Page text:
Walk Away Wealthy: The Entrepreneur's Exit-Planning Playbook
The essential guide to selling your business--and walking away with maximum wealth Nearly every entrepreneur dreams of one day selling their business for big bucks, but far too many aren't aware of exactly what it takes to do so. The sobering truth is that it's very easy for the entrepreneurs who don't know what they're doing to walk away from a sale without the financial freedom they hoped for. In fact, only about 20 percent of businesses for sale will successfully transfer to another owner!
In Walk Away Wealthy, Mark Tepper--a leading authority on wealth management and financial planning for entrepreneurs--shows you how to build a strong exit plan, an absolute requirement if you hope to get the full value from a sale. Tepper's twelve secrets debunk myths and deliver practical advice as he walks you through what most people don't know (or refuse to believe) about the process of planning their exit. And although it's best to start planning the exit as early as possible, the book also delivers advice for those who may have waited too long and feel lost in the face of a rapidly approaching sale.
Selling the business you worked so hard to build can be a confusing and intimidating proposition. Let Mark Tepper clear away the misconceptions, steer you clear of common mistakes, and help you walk away wealthy!
company. The parties agree that the seller will be credited 30 percent of that $500,000—or $150,000—on his EBITDA. Now when the deal closes, instead of getting $4 million, the seller gets $4.6 million. Shared synergy has put an extra $600,000 dollars—four times that additional $150,000—in the seller’s bank account. If he hadn’t known that he was entitled to the value of those synergies, he might have been snowballed in a sale and lost out on that extra cash. As you can see, there are many
you with a comprehensive list. Assembling all these materials may seem like a headache, but it’s an important part of a critical process that will reveal things you need to know about your business—and that will help you extract the greatest value from it when the time comes. EXIT 911 Even if you’re a year or less away from your exit date, my advice is the same: Get an open market valuation immediately. There’s not much you can do to improve the value of your company in such a short time, but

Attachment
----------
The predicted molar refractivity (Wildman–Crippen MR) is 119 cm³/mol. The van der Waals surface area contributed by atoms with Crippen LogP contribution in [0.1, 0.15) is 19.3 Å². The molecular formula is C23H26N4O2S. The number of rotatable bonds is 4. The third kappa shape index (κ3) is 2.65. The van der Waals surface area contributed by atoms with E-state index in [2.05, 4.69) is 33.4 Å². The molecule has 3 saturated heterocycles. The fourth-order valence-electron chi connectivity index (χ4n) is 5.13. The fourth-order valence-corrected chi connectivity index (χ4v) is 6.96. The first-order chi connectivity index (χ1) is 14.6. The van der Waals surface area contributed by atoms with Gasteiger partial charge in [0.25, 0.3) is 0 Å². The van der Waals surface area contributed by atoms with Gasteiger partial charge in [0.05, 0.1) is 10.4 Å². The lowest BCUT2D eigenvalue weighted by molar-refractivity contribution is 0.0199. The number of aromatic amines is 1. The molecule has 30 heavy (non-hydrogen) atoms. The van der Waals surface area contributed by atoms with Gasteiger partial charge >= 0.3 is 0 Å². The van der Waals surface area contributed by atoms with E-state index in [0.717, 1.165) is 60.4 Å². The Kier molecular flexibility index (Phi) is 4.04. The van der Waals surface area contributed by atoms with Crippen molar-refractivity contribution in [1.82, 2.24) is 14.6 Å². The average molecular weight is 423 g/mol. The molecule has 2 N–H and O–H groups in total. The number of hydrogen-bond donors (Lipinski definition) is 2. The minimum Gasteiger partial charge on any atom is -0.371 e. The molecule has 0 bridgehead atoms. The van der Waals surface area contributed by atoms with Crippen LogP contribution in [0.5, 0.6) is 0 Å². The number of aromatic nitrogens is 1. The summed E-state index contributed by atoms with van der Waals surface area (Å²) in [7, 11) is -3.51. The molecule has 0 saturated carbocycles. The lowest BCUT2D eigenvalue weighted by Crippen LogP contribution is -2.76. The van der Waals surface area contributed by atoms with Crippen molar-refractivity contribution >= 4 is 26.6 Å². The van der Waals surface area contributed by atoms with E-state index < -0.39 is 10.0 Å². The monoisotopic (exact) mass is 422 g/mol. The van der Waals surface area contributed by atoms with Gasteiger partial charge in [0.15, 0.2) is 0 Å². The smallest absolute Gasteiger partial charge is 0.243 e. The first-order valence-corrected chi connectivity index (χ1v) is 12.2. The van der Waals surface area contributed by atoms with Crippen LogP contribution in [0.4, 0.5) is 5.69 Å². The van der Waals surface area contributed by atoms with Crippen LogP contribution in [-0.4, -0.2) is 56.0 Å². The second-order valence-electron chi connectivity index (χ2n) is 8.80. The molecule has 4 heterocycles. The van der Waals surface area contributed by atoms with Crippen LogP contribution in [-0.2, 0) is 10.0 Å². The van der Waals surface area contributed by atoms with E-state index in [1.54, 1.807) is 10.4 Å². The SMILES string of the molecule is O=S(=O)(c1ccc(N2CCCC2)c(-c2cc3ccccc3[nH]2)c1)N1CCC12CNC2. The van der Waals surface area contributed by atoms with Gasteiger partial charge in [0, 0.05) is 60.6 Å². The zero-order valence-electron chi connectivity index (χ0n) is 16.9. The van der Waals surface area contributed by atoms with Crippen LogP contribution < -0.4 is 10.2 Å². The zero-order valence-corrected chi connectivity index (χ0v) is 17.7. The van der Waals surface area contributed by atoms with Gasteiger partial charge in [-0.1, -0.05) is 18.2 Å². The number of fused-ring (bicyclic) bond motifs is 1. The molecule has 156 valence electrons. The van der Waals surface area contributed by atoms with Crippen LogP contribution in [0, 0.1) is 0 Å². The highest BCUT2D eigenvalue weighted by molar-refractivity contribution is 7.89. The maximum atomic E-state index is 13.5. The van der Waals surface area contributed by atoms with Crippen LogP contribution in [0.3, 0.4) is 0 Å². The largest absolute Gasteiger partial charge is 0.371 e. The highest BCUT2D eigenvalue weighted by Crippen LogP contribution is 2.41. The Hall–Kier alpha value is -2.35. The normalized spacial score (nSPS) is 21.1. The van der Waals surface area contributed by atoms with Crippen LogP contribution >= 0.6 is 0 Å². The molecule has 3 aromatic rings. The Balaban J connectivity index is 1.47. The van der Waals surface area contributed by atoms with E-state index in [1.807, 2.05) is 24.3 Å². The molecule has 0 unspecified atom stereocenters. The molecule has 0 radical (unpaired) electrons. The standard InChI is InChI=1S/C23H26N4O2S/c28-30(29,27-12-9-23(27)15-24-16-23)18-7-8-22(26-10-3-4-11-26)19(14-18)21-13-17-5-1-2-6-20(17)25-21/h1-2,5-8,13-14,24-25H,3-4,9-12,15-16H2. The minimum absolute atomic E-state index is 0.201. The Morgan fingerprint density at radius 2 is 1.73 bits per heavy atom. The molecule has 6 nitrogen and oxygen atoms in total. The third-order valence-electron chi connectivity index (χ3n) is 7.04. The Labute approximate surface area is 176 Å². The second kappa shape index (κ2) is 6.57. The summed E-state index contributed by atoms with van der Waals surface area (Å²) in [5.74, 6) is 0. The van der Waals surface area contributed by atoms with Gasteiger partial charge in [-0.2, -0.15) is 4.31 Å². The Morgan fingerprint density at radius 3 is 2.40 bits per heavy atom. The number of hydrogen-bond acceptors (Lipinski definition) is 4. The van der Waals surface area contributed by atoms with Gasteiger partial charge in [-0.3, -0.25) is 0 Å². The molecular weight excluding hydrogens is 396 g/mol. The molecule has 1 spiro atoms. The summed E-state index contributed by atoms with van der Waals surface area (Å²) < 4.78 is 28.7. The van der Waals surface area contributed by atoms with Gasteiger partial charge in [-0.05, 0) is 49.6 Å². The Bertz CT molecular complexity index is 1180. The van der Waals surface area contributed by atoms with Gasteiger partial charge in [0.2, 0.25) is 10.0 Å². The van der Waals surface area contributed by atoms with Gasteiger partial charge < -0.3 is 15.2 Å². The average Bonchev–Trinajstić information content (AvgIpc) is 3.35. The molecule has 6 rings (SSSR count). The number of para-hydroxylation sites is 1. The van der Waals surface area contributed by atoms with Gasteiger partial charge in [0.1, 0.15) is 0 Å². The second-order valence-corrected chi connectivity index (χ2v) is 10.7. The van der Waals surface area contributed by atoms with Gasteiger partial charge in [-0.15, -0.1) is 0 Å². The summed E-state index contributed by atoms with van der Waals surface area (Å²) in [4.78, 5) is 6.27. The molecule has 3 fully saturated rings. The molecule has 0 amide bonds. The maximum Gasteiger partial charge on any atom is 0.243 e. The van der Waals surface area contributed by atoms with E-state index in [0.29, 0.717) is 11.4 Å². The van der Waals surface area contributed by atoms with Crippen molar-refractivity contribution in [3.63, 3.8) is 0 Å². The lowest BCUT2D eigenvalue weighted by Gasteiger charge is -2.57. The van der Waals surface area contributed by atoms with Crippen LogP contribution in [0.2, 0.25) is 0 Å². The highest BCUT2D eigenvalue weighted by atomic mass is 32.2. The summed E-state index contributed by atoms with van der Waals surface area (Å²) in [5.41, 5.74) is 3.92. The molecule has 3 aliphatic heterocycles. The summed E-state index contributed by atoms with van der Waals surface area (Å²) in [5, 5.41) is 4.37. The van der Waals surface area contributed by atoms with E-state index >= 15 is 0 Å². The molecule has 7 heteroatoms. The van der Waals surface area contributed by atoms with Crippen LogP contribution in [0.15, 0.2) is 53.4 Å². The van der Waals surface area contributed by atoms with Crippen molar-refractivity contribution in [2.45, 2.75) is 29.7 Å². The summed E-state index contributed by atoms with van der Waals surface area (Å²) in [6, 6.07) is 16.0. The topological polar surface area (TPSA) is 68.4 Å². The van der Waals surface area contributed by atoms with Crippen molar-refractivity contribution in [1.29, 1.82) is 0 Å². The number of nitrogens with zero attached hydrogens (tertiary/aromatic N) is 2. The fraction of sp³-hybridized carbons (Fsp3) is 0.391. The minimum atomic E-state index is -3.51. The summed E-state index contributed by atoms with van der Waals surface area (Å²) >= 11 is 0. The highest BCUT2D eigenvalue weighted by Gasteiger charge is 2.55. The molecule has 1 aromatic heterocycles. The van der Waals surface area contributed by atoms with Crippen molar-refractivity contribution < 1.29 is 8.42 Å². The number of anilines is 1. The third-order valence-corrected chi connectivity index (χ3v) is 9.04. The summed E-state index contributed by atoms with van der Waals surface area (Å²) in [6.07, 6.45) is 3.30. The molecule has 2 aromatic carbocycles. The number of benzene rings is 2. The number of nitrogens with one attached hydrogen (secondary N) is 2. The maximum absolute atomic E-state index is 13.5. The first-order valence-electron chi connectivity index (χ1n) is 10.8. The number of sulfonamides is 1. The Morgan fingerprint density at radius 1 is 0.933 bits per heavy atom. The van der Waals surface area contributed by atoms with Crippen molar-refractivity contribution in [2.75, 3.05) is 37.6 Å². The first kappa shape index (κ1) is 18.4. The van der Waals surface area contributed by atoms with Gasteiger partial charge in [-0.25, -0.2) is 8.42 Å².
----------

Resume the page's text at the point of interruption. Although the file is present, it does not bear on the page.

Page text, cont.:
teaser or an executive summary. This doesn’t identify your company, but it identifies your industry, some details about the company, and your financials (both revenue and EBITDA). If the prospective buyer expresses interest in learning more, the IB sends a confidentiality agreement. This is one of the big differences between working with an investment banker and a business broker. Many brokers will send confidentiality agreements with the client’s name on the cover—but of course, disclosing the
that had put together a portfolio reflecting the value of all of his investments. He handed me the document, and I began looking it over. Securities? Check. Savings? Check. Real estate? Check. But something huge was missing. “This financial plan is completely inaccurate,” I told the prospect, whose eyebrows went up. I explained to him that the other firm had left something out: his business! In developing a financial strategy for his future, they had completely ignored an asset worth more than
Josh, 72–73 peer groups, 60, 228–29 personal relationships, 200, 219, 222, 226, 229 Pinnacle Equity Solutions, 180 planning for the unexpected. See unexpected events post-exit activities. See also emotional attachment to business; post-exit startups cautions about, 225 consulting, 211, 228 Exit 911, 230 goal-setting, 227 going back to work, 231 nonprofits, 118–19 personal relationship focus, 200, 219, 222, 226, 229 remaining with the company, 67, 96–97, 220, 228 risky behavior and,